The all-new V5C explained
July 22, 2010 by Perrys Content Team in Buyers Guides
The government has announced a new type of vehicle registration certificate will be introduced from 15 August 2010 to protect motorists from vehicle crime.
The new V5C will be a different colour to previous versions and will emphasise how it is not a form of identification of proof of ownership.
Junior transport minister Mike Penning said: “Buyers often mistakenly believe the V5C to be proof of ownership of a vehicle. This is not the case.
“The new V5C, which is a different colour, will make it clear the document is not proof of ownership and will help draw to an end the threat posed by the stolen documents.”
Car cloning is a growing crime, and primarily involves stealing a set of number plates and using them on another car, usually for illegal activities.
However, car cloning also covers altering a stolen vehicle’s paperwork to make it look legitimate. It can be a problem for buyers who won’t actually own the vehicle and could lose a lot of money.
On method of car cloning is through a forged or illegally altered V5C document. Below is everything you need to know about the V5C document and how to use it to check your potential new car is above board.
The vehicle registration certificate (V5C) replaced the old V5 registration documents in 2005. It is designed as a crime prevention measure to stop car cloning. The V5C contains the manufacturer, model, colour, VIN/chassis and engine numbers of the vehicle.
The V5C replaced the old-style V5 registration document to comply with a new European directive between member states to find a common format for registration certificates.
A vehicle must have a V5C before it can be taxed. Never buy a car without one, and always be prepared to check to see if it is real.
Worryingly, a survey by the DVLA in 2007 found over half of motorists cannot tell when a V5C is fake and a fifth of people did not know what it is for.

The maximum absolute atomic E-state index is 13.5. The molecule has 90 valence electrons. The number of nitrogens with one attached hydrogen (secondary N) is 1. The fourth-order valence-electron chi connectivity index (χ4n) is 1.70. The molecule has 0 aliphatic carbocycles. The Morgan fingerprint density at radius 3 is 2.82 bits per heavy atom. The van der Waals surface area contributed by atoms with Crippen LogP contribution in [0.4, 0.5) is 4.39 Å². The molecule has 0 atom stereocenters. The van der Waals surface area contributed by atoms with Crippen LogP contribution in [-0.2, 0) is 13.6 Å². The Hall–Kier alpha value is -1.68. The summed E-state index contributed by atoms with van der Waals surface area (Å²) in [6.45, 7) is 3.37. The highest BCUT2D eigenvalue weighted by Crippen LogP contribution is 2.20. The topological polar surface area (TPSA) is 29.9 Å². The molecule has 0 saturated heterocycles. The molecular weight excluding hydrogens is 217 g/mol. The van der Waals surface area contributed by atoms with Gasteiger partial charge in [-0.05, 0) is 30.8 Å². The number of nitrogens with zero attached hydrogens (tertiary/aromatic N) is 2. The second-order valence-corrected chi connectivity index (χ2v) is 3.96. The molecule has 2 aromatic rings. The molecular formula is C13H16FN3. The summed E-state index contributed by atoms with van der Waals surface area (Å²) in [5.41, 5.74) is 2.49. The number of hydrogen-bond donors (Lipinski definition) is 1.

The DVLA warns buyers not to buy a car without a V5C even if the seller says it has recently been sent to the DVLA – you could have the car recovered and returned to the correct owner if it is stolen.
V5C – What to check
- The V5C is not proof of ownership. First of all ask the seller for proof that they own the vehicle. This could be a bill of sale, service records or an MOT certificate. Any legitimate seller should have all of these things.
- Once that is established, check whether the V5C is real or not. The V5C should have a serial number on the top right hand corner of the certificate and a DVLA watermark. Be careful to check for signs the V5C has been tampered with, or if there are parts missing.
- If you find a V5C with a serial number in the following ranges, don’t go ahead with the sale:
BG8229501 to BG9999030
BI2305501 to BI2800000
If the V5C is in one of these ranges, contact the police, as these are known stolen V5Cs.
- Next, check the details on the V5C match those of the car. This includes checking the CIN and engine number matches those on the V5C.
- Check the vehicle colour and registration matches those on the V5C.
- The VIN number etched on the windows must match those on the VSC, and it is always useful to check for two or more VIN numbers on the car to look for signs of a cut and shut. For more information on looking for a cut and shut, read out guide.
- If the car has a ‘Q’ registration number, it means the age of the car may be unknown, or it has been rebuilt. The correct V5C should explain why it has received a Q number.
Things to remember
The V5C must be signed by both the buyer and seller but it is the seller’s responsibility to send the updated V5C to the DVLA once the deal is completed.
If the seller does not do this, they will still be responsible for any fines or parking offences picked up by the vehicle.
Always get a private seller to sign the V5C document and if you’re concerned you can always contact the DVLA directly to ensure they have received the document.
What do I need to know about the new certificate?
The new V5C will apply only to vehicles registered after 15 August, but will also be issued when a vehicle passes to a new owner or if there is a change of address.
The re-designed V5C will be issued to all remaining vehicles from July 2011 when they are next re-licensed or declared to be off the road.